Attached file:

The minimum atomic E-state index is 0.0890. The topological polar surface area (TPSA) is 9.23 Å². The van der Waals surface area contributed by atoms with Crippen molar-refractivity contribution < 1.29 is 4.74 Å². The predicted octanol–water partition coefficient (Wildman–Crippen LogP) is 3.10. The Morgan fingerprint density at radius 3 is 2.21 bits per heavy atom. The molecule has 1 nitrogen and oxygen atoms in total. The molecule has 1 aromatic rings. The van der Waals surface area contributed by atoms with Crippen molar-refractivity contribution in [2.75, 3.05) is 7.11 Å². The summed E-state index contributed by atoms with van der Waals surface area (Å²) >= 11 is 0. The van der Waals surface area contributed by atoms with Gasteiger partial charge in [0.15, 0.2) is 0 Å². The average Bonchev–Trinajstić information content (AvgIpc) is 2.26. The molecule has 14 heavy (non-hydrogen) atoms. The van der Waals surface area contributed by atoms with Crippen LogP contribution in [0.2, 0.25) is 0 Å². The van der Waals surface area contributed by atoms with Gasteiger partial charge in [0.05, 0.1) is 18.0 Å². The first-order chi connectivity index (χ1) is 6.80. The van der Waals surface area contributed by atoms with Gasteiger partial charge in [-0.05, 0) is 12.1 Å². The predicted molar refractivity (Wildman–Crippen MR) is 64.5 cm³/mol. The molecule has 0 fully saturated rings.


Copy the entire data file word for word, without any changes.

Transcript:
The minimum atomic E-state index is 0.0890. The topological polar surface area (TPSA) is 9.23 Å². The van der Waals surface area contributed by atoms with Crippen molar-refractivity contribution < 1.29 is 4.74 Å². The predicted octanol–water partition coefficient (Wildman–Crippen LogP) is 3.10. The Morgan fingerprint density at radius 3 is 2.21 bits per heavy atom. The molecule has 1 nitrogen and oxygen atoms in total. The molecule has 1 aromatic rings. The van der Waals surface area contributed by atoms with Crippen molar-refractivity contribution in [2.75, 3.05) is 7.11 Å². The summed E-state index contributed by atoms with van der Waals surface area (Å²) >= 11 is 0. The van der Waals surface area contributed by atoms with Gasteiger partial charge in [0.15, 0.2) is 0 Å². The average Bonchev–Trinajstić information content (AvgIpc) is 2.26. The molecule has 14 heavy (non-hydrogen) atoms. The van der Waals surface area contributed by atoms with Crippen LogP contribution in [0.2, 0.25) is 0 Å². The van der Waals surface area contributed by atoms with Gasteiger partial charge in [0.05, 0.1) is 18.0 Å². The first-order chi connectivity index (χ1) is 6.80. The van der Waals surface area contributed by atoms with Gasteiger partial charge in [-0.05, 0) is 12.1 Å². The predicted molar refractivity (Wildman–Crippen MR) is 64.5 cm³/mol. The molecule has 0 fully saturated rings.